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New policy framework on policing currently before Parliament

The SAHRC says there's a general sense of lawlessness that police have to deal with on a daily basis.

FILE: Through riot shields, a police officer fires rubber bullets at students during clashes with students at the University of the Western Cape. Picture: Thomas Holder/EWN.

JOHANNESBURG - The South African Human Rights Commission (SAHRC) says there's a general sense of lawlessness that the police have to deal with on a daily basis, and they believe there's too much of a blame game when it comes to their conduct.

A dialogue on human rights and policing was held in Johannesburg yesterday, in order for a memorandum of understanding to be established between the two organisations.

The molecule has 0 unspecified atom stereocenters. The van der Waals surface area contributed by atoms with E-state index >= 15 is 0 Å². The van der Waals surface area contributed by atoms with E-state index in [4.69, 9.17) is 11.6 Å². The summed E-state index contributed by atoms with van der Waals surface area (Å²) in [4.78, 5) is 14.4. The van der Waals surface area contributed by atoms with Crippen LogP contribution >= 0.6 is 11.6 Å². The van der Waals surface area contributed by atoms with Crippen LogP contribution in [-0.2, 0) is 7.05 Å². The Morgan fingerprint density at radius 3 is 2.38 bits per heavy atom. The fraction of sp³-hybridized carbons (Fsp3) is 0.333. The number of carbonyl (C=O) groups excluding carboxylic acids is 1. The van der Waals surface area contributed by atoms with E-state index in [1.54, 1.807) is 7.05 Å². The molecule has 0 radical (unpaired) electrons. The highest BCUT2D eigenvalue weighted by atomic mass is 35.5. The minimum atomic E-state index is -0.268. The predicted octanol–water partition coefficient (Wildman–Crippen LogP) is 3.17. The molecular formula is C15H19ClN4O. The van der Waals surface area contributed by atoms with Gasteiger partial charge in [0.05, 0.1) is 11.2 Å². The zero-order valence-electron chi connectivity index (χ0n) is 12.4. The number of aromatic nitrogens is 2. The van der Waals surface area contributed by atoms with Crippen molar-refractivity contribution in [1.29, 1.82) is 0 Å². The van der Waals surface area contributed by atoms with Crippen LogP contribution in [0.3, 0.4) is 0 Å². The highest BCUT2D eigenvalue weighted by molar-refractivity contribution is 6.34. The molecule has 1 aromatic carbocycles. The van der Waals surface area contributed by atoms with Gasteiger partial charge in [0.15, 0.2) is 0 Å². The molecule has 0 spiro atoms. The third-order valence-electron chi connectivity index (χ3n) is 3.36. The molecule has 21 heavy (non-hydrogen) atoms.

According to the commission, police have indicated that tense situations can often be resolved without their intervention at a higher level.

SAHRC Commissioner Danny Titus says during discussions with the South African Police Service (Saps), they've explained what it's like to deal with protesters.

"People shout at you, scream at you and spit on you and they are nurses and teachers. Isn't there a responsibility on this human rights commission also to educate society? This is where we feel we must hold hands. The South African society is one where breaking the law is the way of life."

The commission says a new policy framework for policing is currently before Parliament and seeks to address the deficits in the current legal framework, but there are issues that are still underdeveloped.

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